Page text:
Optimization of Concrete strength using local aggregates from the Eastern Province of Saudi Arabia

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Saudi Digital Library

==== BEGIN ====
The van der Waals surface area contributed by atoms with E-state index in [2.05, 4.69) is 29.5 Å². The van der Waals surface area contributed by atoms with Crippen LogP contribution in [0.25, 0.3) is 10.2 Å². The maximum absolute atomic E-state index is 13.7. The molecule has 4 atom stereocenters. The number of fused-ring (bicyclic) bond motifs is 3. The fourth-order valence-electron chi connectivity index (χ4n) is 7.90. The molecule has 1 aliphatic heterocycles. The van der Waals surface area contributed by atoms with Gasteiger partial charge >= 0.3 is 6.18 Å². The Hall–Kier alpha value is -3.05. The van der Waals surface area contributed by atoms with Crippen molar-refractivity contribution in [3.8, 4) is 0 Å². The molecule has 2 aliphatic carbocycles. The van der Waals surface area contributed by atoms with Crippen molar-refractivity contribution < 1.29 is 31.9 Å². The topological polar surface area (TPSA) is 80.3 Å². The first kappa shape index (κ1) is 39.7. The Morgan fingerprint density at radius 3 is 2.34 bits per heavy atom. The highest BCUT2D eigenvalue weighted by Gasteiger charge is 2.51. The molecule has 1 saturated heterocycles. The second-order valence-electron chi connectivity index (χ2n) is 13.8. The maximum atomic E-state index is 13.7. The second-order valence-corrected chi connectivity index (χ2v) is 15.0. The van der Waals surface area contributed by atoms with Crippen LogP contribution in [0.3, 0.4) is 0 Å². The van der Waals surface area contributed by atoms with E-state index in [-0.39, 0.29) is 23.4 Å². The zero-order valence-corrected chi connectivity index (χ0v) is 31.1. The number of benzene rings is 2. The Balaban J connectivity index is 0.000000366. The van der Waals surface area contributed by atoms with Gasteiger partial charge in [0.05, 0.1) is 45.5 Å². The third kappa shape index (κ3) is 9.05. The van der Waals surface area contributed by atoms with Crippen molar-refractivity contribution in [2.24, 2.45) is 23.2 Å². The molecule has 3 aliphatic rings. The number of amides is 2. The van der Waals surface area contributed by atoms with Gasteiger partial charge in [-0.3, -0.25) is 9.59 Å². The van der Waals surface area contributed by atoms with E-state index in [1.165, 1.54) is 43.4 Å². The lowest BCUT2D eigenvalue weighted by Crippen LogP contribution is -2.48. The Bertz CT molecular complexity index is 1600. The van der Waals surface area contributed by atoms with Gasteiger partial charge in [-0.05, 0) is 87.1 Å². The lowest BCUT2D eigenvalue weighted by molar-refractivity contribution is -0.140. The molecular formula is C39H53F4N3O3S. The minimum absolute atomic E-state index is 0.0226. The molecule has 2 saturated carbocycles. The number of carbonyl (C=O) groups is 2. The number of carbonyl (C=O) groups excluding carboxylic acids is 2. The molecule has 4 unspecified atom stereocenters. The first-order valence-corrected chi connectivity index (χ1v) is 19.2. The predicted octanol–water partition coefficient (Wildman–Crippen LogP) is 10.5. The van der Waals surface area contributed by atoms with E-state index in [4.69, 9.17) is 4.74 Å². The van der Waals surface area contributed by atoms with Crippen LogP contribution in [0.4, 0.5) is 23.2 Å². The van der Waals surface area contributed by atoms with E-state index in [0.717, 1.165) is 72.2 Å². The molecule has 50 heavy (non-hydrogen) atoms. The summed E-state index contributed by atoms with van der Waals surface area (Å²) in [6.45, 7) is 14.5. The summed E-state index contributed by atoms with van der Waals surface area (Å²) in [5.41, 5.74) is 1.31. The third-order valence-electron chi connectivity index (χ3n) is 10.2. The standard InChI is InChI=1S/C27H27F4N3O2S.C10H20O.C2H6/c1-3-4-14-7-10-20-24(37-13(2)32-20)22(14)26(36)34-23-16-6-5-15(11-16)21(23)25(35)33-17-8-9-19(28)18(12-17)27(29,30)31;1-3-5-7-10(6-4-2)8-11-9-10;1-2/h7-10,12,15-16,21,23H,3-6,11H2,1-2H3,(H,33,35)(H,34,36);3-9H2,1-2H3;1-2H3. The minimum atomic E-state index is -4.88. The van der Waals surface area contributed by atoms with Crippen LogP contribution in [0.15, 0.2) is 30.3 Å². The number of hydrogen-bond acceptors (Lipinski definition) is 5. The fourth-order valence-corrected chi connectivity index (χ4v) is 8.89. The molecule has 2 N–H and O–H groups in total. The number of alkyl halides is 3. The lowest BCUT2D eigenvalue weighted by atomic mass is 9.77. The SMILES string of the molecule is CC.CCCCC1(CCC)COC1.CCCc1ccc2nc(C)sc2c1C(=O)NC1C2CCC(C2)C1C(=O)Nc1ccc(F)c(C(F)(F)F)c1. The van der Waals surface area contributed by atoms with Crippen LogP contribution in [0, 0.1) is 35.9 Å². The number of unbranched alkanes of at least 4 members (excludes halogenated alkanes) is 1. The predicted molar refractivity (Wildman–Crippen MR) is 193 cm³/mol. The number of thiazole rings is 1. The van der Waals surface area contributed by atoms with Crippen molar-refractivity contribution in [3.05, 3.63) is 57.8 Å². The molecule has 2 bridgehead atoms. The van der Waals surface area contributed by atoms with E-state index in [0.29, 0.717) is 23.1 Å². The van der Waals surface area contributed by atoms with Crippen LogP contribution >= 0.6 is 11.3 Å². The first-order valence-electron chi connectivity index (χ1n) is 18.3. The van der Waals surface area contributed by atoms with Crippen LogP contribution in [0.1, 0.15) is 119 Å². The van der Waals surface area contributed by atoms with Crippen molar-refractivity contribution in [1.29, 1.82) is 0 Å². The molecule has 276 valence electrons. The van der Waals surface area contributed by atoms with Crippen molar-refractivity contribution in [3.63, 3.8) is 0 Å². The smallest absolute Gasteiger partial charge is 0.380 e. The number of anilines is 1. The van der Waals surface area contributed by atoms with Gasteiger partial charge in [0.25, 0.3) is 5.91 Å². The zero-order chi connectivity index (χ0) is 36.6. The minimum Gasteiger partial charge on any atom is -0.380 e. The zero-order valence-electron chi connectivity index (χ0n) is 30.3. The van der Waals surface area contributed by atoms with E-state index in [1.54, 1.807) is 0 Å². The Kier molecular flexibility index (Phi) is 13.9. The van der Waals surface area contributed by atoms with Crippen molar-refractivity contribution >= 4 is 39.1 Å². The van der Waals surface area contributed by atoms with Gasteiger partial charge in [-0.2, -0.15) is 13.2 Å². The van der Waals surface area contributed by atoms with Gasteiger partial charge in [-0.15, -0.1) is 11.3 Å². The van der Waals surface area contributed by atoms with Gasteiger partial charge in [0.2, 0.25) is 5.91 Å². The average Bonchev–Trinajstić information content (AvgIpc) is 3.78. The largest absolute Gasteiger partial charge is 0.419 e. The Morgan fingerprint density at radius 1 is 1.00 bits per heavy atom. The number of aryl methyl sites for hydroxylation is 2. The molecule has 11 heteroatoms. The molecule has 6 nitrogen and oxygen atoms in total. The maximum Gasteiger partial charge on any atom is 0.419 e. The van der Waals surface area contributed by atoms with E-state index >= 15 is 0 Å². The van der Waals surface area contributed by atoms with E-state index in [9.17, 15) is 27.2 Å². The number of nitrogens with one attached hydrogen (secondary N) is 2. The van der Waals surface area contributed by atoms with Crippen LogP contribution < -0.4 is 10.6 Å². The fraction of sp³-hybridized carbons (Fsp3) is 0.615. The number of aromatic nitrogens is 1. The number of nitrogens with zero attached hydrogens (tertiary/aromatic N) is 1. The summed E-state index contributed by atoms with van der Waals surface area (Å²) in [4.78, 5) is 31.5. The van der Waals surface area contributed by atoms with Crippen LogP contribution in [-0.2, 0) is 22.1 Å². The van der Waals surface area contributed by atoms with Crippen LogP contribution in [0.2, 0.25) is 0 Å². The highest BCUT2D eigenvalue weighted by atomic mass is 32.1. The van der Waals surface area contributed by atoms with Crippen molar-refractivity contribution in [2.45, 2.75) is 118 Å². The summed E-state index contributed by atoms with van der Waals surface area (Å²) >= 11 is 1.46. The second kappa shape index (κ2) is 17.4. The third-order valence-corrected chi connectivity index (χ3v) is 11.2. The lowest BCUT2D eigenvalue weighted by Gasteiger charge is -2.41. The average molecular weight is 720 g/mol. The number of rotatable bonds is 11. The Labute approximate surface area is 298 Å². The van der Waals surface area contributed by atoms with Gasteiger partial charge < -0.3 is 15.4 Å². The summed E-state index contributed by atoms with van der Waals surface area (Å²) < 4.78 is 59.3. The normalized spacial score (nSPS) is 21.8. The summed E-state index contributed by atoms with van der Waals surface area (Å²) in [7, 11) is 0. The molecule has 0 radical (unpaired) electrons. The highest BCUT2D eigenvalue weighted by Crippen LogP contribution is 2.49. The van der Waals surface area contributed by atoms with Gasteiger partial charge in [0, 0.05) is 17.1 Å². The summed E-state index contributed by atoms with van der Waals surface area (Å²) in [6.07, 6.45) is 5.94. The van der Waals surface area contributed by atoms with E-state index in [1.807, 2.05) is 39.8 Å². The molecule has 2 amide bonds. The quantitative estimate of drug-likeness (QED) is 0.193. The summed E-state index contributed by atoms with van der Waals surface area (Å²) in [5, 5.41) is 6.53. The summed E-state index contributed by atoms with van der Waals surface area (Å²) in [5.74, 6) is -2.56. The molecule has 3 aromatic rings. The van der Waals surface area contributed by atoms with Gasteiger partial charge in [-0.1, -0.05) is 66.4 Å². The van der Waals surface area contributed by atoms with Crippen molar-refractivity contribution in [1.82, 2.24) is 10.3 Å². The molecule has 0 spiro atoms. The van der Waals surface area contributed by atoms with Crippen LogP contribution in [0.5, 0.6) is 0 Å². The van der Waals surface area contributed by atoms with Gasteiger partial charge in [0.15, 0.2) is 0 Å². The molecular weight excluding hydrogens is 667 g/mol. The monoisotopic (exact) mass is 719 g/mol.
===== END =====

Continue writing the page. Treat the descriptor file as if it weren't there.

In the Eastern region of Saudi Arabia on the Arabian Gulf, concrete has been typically quite low in strength and of poor quality. This is attributed to a variety of reasons. The coarse aggregates used in that area in making concrete is mainly obtained from crushing limestone and dolomite rocks that vary appreciably in quality and strength from one quarry to another. Many of the aggregates used are very weak in strength and come from friable chalky rocks that have poor soundness and abrasion characteristics. Also, the fine aggregates, i.e., sand in the area is typically very fine and mainly monogranular. In addition to the above factors, lack of quality control, poor workmanship, no gradation nor washing of the coarse aggregates and no control on the amount of water used in the mix, aggravate the problem. The 28 days compressive strength of concrete that is usually obtained in the area is 2500 psi, maximum. In view of the above, an experimental two-pronged research program was conducted seeking to obtain the best aggregates available in the area and then to optimize the concrete strength using the selected aggregate and other local materials. Improving the quality and hence the strength of concrete is of paramount importance in this area considering the extreme changes in temperature and humidity that affects the concrete adversely. In addition, high strength concrete is required for the prestressed-precast industry that is developing in the area to alleviate the housing shortage in a rapidly growing country. Research performed showed a wide range of available aggregates. Their quality varied from poor to sound and hard aggregates. Incorporation of good quality aggregates, a good mix design, use of admixtures, following the recommended practice for producing high strength concrete led to a remarkable increase in concrete strength. Concrete with 28-days compressive strength of 6000 to 8000 psi was achieved. These strengths were achieved by using conventional concrete materials and practices with emphasis on the following: 1) Selecting good quality aggregates, 2) Washing the aggregates, 3) Finding the optimum maximum size for coarse aggregate, 4) Grading the aggregates within the ASTM C33 limits, 5) Using selective fine aggregates, 6) High cement factor up to 10 sacks per cubic yard, 7) Low water cement ratios (0.35), 8) The use of admixtures to improve workability without requiring additional water, 9) Optimize the fine aggregate to coarse aggregate ratio, and 10) Thorough mixing and vibration.